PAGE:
Date Approved

2012

Degree Type

Open Access Senior Honors Thesis

Department

History and Philosophy

First Advisor

Steven Ramold, PhD

Second Advisor

Ronald Delph, PhD

Abstract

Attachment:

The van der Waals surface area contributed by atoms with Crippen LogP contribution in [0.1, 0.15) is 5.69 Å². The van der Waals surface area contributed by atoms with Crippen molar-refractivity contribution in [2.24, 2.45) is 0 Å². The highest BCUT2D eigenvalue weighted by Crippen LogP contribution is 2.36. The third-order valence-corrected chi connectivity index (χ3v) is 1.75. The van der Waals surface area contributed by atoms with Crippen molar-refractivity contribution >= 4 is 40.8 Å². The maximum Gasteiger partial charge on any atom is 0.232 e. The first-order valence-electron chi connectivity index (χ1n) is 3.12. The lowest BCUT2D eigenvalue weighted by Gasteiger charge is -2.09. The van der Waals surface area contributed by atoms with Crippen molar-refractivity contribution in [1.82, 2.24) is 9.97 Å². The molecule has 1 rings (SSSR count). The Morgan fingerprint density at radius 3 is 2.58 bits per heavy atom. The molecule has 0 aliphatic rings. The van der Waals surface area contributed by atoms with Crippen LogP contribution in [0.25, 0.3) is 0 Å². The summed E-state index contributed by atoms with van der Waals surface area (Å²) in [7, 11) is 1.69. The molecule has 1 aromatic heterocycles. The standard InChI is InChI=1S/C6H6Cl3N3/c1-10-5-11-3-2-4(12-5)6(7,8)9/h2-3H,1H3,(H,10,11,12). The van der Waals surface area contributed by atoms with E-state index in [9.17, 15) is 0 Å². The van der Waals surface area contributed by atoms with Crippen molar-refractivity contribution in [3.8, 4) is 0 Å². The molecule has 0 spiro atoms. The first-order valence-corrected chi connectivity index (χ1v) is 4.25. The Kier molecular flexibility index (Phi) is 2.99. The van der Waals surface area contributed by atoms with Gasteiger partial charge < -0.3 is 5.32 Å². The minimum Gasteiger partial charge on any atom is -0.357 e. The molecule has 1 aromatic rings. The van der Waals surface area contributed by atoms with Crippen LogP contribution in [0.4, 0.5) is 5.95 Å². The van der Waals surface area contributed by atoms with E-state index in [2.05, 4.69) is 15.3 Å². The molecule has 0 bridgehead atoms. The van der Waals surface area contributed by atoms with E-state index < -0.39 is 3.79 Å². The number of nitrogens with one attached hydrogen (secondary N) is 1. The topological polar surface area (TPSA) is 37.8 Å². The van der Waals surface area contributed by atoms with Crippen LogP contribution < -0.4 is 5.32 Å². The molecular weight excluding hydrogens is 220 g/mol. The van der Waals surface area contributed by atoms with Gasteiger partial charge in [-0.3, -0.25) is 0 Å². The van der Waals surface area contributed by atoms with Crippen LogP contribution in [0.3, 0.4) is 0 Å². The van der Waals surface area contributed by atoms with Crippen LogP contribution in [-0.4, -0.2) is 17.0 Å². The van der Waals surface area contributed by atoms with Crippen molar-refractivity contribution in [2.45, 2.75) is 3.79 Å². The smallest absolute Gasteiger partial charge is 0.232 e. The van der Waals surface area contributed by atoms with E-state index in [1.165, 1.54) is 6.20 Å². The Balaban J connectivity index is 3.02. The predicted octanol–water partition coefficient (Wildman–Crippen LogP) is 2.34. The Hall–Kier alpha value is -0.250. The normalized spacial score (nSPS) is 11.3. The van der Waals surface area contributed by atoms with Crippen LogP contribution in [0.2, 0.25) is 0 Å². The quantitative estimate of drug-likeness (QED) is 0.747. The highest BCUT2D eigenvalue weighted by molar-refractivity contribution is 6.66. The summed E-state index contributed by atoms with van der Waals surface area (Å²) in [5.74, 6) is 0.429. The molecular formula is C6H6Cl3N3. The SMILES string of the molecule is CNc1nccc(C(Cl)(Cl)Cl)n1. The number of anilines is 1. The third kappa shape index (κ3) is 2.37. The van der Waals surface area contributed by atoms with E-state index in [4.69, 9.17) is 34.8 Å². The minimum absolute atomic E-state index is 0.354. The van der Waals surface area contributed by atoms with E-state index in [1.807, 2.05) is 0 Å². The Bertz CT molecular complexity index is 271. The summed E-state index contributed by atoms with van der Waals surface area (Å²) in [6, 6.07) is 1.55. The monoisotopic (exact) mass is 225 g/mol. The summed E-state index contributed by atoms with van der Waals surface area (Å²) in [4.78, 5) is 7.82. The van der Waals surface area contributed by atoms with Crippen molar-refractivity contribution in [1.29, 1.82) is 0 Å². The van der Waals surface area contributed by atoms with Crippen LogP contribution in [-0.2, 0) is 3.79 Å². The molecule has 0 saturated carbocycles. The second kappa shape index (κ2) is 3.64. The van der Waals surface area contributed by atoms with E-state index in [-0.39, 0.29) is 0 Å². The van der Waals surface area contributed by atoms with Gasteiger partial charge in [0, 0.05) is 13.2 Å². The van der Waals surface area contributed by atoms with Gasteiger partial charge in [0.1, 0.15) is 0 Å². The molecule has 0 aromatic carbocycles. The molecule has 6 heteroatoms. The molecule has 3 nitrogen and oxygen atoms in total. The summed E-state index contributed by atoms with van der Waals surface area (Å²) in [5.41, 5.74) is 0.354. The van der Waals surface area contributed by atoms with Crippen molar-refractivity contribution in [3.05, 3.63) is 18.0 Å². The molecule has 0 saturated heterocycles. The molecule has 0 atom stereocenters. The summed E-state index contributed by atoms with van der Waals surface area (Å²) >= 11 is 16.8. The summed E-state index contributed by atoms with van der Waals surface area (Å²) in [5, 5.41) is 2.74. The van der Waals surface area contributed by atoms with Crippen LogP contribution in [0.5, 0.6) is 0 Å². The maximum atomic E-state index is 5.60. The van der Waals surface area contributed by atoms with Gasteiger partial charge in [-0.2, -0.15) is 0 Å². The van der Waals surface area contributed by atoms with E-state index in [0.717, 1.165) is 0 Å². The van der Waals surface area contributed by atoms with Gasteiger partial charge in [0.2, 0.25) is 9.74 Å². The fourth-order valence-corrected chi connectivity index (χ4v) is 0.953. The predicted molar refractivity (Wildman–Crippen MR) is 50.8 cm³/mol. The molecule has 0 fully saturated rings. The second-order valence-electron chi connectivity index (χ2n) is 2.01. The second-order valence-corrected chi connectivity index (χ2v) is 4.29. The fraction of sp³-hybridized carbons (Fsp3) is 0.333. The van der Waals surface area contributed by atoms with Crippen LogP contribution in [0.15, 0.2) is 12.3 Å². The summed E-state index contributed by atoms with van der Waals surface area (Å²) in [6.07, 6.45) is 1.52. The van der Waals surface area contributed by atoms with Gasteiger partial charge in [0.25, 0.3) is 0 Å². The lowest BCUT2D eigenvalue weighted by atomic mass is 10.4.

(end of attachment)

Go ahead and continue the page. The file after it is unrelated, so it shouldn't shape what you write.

Abraham Lincoln is one of the most revered Presidents in the history of the United States. Lincoln is remembered for ending slavery, ending the Civil War, and reconstructing the country after the atrocities of the Civil War. Despite his accomplishments, Lincoln was not the heroic icon during the Civil War he is today. Coming into the 1864 Presidential election, Lincoln's reelection chances were dim due to the prolonged duration of the war and his views on emancipating the slaves. Further, public opinion in the Union was strictly divided into two views of the war: those who wanted peace and those who wanted to win the war and save the Union. However, in some circumstances the views of the public do not resonate with the views of soldiers. Did the soldiers want peace? Or did they want to bring victory to the Union? For the first time in Presidential politics, the soldiers had the opportunity to answer this question by casting ballots.1 The soldier vote in the 1864 election was sure to affect the race, and answer the questions posed above. The aim of this thesis is to focus on Michigan soldiers' view of the 1864 Presidential election by looking at their views of Lincoln and his competitor, General George Britton McClellan, from New Jersey.

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